Subscribe

Receive updates about our latest products in your inbox

Register For Our Next Webinar

Rewiring the Brain for Weight Loss

About Us

For over 40 years, Biotics Research Corporation has revolutionized the nutritional supplement industry by utilizing “The Best of Science and Nature”. Combining nature’s principles with scientific ingenuity, our products magnify the nutritional

Search the Blog

  • There are no suggestions because the search field is empty.

Prebiotics & Cognitive Function

iStock-1513072392_editedResults of a randomized controlled trial performed to evaluate the effectiveness of a prebiotic supplement on both muscle function and cognition in a healthy older population were recently published in Nature Communications. To limit genetic confounding, this study was conducted among twins (monozygotic and dizygotic) and is known as the PRebiotic and PrOtein on Muscle in Older Twins (PROMOTe) trial. Researchers from King’s College London randomized one twin from each pair (aged 63-83 years, an average of 73) to receive placebo and the other twin to receive 7.5 g of a prebiotic (comprised of inulin, 3.375 g, and fructooligosaccharides 3.488 g) per day for 12 weeks. Additionally, all participants in both groups received 3.32 g of a branched-chain amino acid powder daily (containing l-leucine, 1.66 g, l-isoleucine, 0.83 g, and l-valine, 0.83 g), and were advised to perform resistance exercises (squats, calf raises, sit-to-stand, etc.) at least twice per week.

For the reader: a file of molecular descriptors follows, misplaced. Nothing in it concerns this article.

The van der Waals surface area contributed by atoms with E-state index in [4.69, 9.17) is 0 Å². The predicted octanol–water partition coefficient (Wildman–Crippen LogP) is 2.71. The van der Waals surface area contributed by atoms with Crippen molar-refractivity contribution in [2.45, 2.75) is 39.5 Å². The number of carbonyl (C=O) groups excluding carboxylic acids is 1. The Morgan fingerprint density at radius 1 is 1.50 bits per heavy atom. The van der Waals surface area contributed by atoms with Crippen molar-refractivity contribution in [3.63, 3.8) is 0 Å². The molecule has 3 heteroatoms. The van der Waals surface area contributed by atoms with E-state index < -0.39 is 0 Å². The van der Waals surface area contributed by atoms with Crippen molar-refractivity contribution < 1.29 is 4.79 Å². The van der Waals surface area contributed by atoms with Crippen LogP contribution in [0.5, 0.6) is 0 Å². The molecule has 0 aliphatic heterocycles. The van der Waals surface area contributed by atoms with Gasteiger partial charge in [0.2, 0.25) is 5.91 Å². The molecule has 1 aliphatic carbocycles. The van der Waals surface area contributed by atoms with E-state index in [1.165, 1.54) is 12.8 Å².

No effect of prebiotic supplementation on muscle function was observed, including on the primary outcome or chair rise time, as well as secondary outcomes including hand grip strength, Short Physical Performance Battery (SPPB), or self-reported physical activity. However, microbiome analyses indicate that the prebiotic did impact the composition of the gut microbiota; many differences were found between groups, perhaps most notably an increase in Actinobacteria, especially Bifidobacterium, with prebiotic vs. placebo.

Additionally, the prebiotic appeared to improve cognition compared to placebo, assessed using CANTAB (Cambridge neuropsychological test automated battery) cognitive tests. Perhaps most important was a reduction in the number of errors in the Paired Associates Learning test, a memory test identified as a possible marker for diseases such as Alzheimer’s. Though a larger and more specific clinical trial should confirm and expand on these findings, previous studies suggest a prebiotic-associated improvement in cognition is possible.

Submit your comment

Related Post

Vitamin B2 & Cognitive Health

Results of a cross-sectional study were recently published in the Journal of Translational Medicine, detailing the assoc...

Learn more

Hearing Aids & Cognitive Decline

The Lancet has just published the results of the first randomized and controlled trial evaluating the effect of hearing ...

Learn more

Sleep, Exercise & Cognitive Function

The results of a 10-year longitudinal study were recently published in The Lancet Healthy Longevity, detailing the assoc...

Learn more